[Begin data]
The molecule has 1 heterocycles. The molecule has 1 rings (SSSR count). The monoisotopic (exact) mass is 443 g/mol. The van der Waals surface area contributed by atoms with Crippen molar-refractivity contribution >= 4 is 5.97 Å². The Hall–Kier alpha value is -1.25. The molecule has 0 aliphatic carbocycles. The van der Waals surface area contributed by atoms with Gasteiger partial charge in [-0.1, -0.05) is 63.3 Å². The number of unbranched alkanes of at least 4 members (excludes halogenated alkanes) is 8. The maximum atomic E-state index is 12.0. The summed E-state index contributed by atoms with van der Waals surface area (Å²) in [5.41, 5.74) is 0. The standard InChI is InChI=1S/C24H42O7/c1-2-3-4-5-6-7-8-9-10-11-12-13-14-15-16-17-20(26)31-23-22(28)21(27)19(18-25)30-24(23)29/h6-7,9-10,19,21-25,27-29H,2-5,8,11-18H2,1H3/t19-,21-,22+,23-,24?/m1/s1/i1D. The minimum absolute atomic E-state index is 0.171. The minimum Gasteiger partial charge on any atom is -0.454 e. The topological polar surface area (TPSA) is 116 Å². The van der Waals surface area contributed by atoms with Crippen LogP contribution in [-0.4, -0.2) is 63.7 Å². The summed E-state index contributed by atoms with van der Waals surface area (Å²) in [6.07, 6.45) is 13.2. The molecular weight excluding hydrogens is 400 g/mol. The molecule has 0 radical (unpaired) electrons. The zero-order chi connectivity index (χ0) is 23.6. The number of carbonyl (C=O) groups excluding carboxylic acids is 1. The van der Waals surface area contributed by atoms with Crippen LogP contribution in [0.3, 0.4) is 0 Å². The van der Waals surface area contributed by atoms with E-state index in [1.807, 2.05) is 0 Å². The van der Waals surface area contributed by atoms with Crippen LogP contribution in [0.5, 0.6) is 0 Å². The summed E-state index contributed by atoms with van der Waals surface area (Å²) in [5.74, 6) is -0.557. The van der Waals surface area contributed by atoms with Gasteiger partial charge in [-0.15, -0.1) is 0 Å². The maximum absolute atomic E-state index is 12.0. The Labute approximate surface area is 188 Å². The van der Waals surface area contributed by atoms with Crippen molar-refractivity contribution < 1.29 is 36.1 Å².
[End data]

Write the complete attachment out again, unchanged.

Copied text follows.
The molecule has 1 heterocycles. The molecule has 1 rings (SSSR count). The monoisotopic (exact) mass is 443 g/mol. The van der Waals surface area contributed by atoms with Crippen molar-refractivity contribution >= 4 is 5.97 Å². The Hall–Kier alpha value is -1.25. The molecule has 0 aliphatic carbocycles. The van der Waals surface area contributed by atoms with Gasteiger partial charge in [-0.1, -0.05) is 63.3 Å². The number of unbranched alkanes of at least 4 members (excludes halogenated alkanes) is 8. The maximum atomic E-state index is 12.0. The summed E-state index contributed by atoms with van der Waals surface area (Å²) in [5.41, 5.74) is 0. The standard InChI is InChI=1S/C24H42O7/c1-2-3-4-5-6-7-8-9-10-11-12-13-14-15-16-17-20(26)31-23-22(28)21(27)19(18-25)30-24(23)29/h6-7,9-10,19,21-25,27-29H,2-5,8,11-18H2,1H3/t19-,21-,22+,23-,24?/m1/s1/i1D. The minimum absolute atomic E-state index is 0.171. The minimum Gasteiger partial charge on any atom is -0.454 e. The topological polar surface area (TPSA) is 116 Å². The van der Waals surface area contributed by atoms with Crippen LogP contribution in [-0.4, -0.2) is 63.7 Å². The summed E-state index contributed by atoms with van der Waals surface area (Å²) in [6.07, 6.45) is 13.2. The molecular weight excluding hydrogens is 400 g/mol. The molecule has 0 radical (unpaired) electrons. The zero-order chi connectivity index (χ0) is 23.6. The number of carbonyl (C=O) groups excluding carboxylic acids is 1. The van der Waals surface area contributed by atoms with Crippen LogP contribution in [0.3, 0.4) is 0 Å². The van der Waals surface area contributed by atoms with E-state index in [1.807, 2.05) is 0 Å². The van der Waals surface area contributed by atoms with Crippen LogP contribution in [0.5, 0.6) is 0 Å². The summed E-state index contributed by atoms with van der Waals surface area (Å²) in [5.74, 6) is -0.557. The van der Waals surface area contributed by atoms with Gasteiger partial charge in [-0.15, -0.1) is 0 Å². The maximum absolute atomic E-state index is 12.0. The Labute approximate surface area is 188 Å². The van der Waals surface area contributed by atoms with Crippen molar-refractivity contribution < 1.29 is 36.1 Å².